CLINTON — Though still in the planning stages, city of Clinton and Clinton Catalyst officials are optimistic that a Chinese education entity could soon be utilizing the vacant Ashford University campus.

Catalyst representative Brian Clem was on hand during this week’s Clinton City Council meeting to update council members on the discussions between the group, which currently owns the campus sitting on the bluff overlooking the city, and a top official from the potential future inhabitant entity of the facility.

Should a deal be struck, a popular idea among those close to the situation is that students at the campus would also attend classes with students at Clinton High School. As specifics are still being analyzed, Clem told the council Tuesday that Catalyst has been courting the potential partner for roughly 10 months.

Aside from the educational opportunities that would await the international students who would relocate to Clinton and utilize the campus dormitories, an equally beneficial opportunity could await the city of Clinton if an agreement comes.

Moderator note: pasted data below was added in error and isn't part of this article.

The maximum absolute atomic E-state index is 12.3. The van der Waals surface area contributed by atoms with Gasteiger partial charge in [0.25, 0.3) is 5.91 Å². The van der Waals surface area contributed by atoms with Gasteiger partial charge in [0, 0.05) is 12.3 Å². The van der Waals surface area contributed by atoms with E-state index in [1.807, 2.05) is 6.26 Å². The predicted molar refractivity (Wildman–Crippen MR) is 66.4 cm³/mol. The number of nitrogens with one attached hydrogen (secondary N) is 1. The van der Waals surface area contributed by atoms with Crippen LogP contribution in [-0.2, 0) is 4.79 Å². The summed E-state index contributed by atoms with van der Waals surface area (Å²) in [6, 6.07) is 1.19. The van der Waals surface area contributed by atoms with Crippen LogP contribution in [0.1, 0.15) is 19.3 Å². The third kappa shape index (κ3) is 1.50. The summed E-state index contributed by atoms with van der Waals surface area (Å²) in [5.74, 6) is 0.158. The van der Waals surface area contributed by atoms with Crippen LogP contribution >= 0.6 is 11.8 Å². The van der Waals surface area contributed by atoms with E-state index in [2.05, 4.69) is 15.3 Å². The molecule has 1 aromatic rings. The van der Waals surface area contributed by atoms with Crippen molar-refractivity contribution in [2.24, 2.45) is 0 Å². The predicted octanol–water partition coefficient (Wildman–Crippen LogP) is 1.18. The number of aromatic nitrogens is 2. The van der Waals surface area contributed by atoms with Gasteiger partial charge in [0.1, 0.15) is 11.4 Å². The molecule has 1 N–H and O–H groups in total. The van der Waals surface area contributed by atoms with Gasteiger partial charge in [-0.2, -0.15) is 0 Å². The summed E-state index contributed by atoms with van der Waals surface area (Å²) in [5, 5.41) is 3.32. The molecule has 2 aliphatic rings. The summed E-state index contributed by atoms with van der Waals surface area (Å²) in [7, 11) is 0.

“The international students in the town that (the potential partner) invested in in England, about one-third of their parents also made other investments in the town,” Clem said Tuesday. “Usually these families are fairly well-off, and they are sending their kids abroad and paying decent amounts to do it. They’re usually business people, and once they see where their kids are at on a visit, they start looking at other things around town that they might be able to invest in.”

Clem said Clinton’s location has remained one of the campus’ strongest assets from an international perspective, as it sits only a short drive away from Chicago O’ Hare International airport where the foreign families would most likely fly into.

Officials are now in the process of drafting a development agreement for the project, as well as analyzing potential grant funding.

The discussions have prompted optimism among not only those directly involved, but other officials as well.

“The cultural exchange and the social exchange (between CHS students and international students), you couldn’t have enough money to buy that,” councilman Ed O’Neill said. “This is a really big can understand that (the potential partner’s) heart and soul is in this, and this is a big deal. It really is.”

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